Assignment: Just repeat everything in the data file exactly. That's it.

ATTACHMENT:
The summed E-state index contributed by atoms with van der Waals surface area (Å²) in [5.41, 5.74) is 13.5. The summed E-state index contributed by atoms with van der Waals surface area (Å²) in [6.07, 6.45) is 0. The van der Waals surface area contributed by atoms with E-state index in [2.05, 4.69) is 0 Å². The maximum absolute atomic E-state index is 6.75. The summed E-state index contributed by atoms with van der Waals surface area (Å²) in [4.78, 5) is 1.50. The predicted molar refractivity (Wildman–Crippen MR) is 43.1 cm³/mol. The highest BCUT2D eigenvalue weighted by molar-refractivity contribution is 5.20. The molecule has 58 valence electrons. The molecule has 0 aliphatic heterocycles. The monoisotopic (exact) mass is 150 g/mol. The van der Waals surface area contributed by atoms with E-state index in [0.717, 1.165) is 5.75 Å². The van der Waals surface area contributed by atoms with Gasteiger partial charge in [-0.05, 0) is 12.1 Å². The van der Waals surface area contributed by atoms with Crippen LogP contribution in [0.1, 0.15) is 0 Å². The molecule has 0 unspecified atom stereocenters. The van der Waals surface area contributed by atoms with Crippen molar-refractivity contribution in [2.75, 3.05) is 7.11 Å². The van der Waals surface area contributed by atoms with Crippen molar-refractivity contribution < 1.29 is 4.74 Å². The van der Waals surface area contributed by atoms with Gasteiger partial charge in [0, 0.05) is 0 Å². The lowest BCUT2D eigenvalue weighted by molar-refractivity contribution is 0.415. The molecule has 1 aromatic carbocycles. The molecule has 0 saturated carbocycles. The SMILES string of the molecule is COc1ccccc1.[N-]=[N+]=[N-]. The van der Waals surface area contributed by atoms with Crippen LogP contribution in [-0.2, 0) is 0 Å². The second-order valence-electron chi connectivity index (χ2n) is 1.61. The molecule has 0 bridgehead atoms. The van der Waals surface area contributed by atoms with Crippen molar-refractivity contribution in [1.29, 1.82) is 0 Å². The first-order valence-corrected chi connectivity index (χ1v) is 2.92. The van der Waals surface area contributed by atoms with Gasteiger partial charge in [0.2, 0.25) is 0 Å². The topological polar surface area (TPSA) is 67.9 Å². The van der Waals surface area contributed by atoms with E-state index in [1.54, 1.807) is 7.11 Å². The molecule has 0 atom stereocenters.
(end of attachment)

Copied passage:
The summed E-state index contributed by atoms with van der Waals surface area (Å²) in [5.41, 5.74) is 13.5. The summed E-state index contributed by atoms with van der Waals surface area (Å²) in [6.07, 6.45) is 0. The van der Waals surface area contributed by atoms with E-state index in [2.05, 4.69) is 0 Å². The maximum absolute atomic E-state index is 6.75. The summed E-state index contributed by atoms with van der Waals surface area (Å²) in [4.78, 5) is 1.50. The predicted molar refractivity (Wildman–Crippen MR) is 43.1 cm³/mol. The highest BCUT2D eigenvalue weighted by molar-refractivity contribution is 5.20. The molecule has 58 valence electrons. The molecule has 0 aliphatic heterocycles. The monoisotopic (exact) mass is 150 g/mol. The van der Waals surface area contributed by atoms with E-state index in [0.717, 1.165) is 5.75 Å². The van der Waals surface area contributed by atoms with Gasteiger partial charge in [-0.05, 0) is 12.1 Å². The van der Waals surface area contributed by atoms with Crippen LogP contribution in [0.1, 0.15) is 0 Å². The molecule has 0 unspecified atom stereocenters. The van der Waals surface area contributed by atoms with Crippen molar-refractivity contribution in [2.75, 3.05) is 7.11 Å². The van der Waals surface area contributed by atoms with Crippen molar-refractivity contribution < 1.29 is 4.74 Å². The van der Waals surface area contributed by atoms with Gasteiger partial charge in [0, 0.05) is 0 Å². The lowest BCUT2D eigenvalue weighted by molar-refractivity contribution is 0.415. The molecule has 1 aromatic carbocycles. The molecule has 0 saturated carbocycles. The SMILES string of the molecule is COc1ccccc1.[N-]=[N+]=[N-]. The van der Waals surface area contributed by atoms with Crippen LogP contribution in [-0.2, 0) is 0 Å². The second-order valence-electron chi connectivity index (χ2n) is 1.61. The molecule has 0 bridgehead atoms. The van der Waals surface area contributed by atoms with Crippen molar-refractivity contribution in [1.29, 1.82) is 0 Å². The first-order valence-corrected chi connectivity index (χ1v) is 2.92. The van der Waals surface area contributed by atoms with Gasteiger partial charge in [0.2, 0.25) is 0 Å². The topological polar surface area (TPSA) is 67.9 Å². The van der Waals surface area contributed by atoms with E-state index in [1.54, 1.807) is 7.11 Å². The molecule has 0 atom stereocenters.